I was surprised to notice that, in the June 11 issue of NR, The Week touted the necessity of the American Community Survey. This survey is unconstitutional.
Yes, according to the federal courts, the Census Bureau may ask questions on its decennial survey that go beyond a mere enumeration of the individuals in the United States, as long as those questions asked are necessary and proper for the performance of the government’s obligations. But the American Community Survey is distinct and separate from the decennial census that the Constitution authorizes. First, the American Community Survey is taken every year, while the law requires the U.S. Census to be taken every ten years. And second, the ACS is barred from being used for reapportionment, which is the purpose of the U.S. Census as outlined in the Constitution.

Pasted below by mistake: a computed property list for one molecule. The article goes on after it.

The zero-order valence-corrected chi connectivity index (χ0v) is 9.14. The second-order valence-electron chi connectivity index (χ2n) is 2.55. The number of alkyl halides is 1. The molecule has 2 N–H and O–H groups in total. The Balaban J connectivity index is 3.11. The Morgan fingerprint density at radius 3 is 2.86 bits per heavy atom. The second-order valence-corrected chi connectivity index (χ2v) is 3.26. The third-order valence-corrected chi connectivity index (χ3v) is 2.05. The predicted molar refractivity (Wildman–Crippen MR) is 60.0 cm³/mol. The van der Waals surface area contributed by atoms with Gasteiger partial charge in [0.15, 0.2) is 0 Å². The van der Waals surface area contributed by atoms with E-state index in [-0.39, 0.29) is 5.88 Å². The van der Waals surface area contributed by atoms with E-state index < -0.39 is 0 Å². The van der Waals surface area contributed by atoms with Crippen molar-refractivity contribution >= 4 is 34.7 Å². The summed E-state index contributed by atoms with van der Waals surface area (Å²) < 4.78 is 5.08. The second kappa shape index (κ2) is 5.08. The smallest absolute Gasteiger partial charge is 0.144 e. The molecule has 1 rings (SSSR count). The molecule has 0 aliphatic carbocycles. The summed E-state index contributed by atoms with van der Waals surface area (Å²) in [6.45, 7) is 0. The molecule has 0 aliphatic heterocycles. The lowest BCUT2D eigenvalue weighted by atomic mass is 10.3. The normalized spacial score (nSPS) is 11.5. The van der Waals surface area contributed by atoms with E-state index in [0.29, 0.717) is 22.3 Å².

Failure to respond to this survey can result in serious fines. NR should not have endorsed this unconstitutional imposition on citizens’ privacy.
Philip L. Cochran IV
Trouble in Tomorrowland
Charles C. W. Cooke seems to have stumbled over an incident having to do with a famous writer.
In “Back to Tomorrowland” (May 28), Mr. Cooke recounts the story of an “unfortunate employee” who was fired on his first day at Disney when he was overheard joking about making a pornographic animated film. That “unfortunate employee” was none other than the much-awarded Harlan Ellison, a writer a good number of your readers and staff should be familiar with. He has written across many genres, including science fiction, fantasy, mystery, and nonfiction. He has also written for the movies, television, and comics. Mr. Ellison told the story of his firing in Stalking the Nightmare.